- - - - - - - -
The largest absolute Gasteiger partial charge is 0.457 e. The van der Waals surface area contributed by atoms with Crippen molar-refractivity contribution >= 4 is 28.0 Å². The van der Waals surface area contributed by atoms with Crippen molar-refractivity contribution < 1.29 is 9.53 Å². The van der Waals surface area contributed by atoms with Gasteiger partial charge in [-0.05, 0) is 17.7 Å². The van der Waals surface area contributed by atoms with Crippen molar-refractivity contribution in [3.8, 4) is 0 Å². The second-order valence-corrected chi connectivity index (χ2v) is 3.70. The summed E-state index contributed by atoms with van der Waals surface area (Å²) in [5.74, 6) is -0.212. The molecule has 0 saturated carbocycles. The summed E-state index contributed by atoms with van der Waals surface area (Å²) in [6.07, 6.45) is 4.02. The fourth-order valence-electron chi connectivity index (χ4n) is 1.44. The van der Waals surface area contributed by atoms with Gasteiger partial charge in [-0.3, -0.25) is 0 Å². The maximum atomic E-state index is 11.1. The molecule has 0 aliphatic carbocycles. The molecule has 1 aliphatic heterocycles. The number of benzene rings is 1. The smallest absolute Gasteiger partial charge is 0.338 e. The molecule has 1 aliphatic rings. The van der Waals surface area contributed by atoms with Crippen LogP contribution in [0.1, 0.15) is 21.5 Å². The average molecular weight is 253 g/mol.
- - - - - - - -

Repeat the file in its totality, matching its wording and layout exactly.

The largest absolute Gasteiger partial charge is 0.457 e. The van der Waals surface area contributed by atoms with Crippen molar-refractivity contribution >= 4 is 28.0 Å². The van der Waals surface area contributed by atoms with Crippen molar-refractivity contribution < 1.29 is 9.53 Å². The van der Waals surface area contributed by atoms with Gasteiger partial charge in [-0.05, 0) is 17.7 Å². The van der Waals surface area contributed by atoms with Crippen molar-refractivity contribution in [3.8, 4) is 0 Å². The second-order valence-corrected chi connectivity index (χ2v) is 3.70. The summed E-state index contributed by atoms with van der Waals surface area (Å²) in [5.74, 6) is -0.212. The molecule has 0 saturated carbocycles. The summed E-state index contributed by atoms with van der Waals surface area (Å²) in [6.07, 6.45) is 4.02. The fourth-order valence-electron chi connectivity index (χ4n) is 1.44. The van der Waals surface area contributed by atoms with Gasteiger partial charge in [-0.3, -0.25) is 0 Å². The maximum atomic E-state index is 11.1. The molecule has 0 aliphatic carbocycles. The molecule has 1 aliphatic heterocycles. The number of benzene rings is 1. The smallest absolute Gasteiger partial charge is 0.338 e. The molecule has 1 aliphatic rings. The van der Waals surface area contributed by atoms with Crippen LogP contribution in [0.1, 0.15) is 21.5 Å². The average molecular weight is 253 g/mol.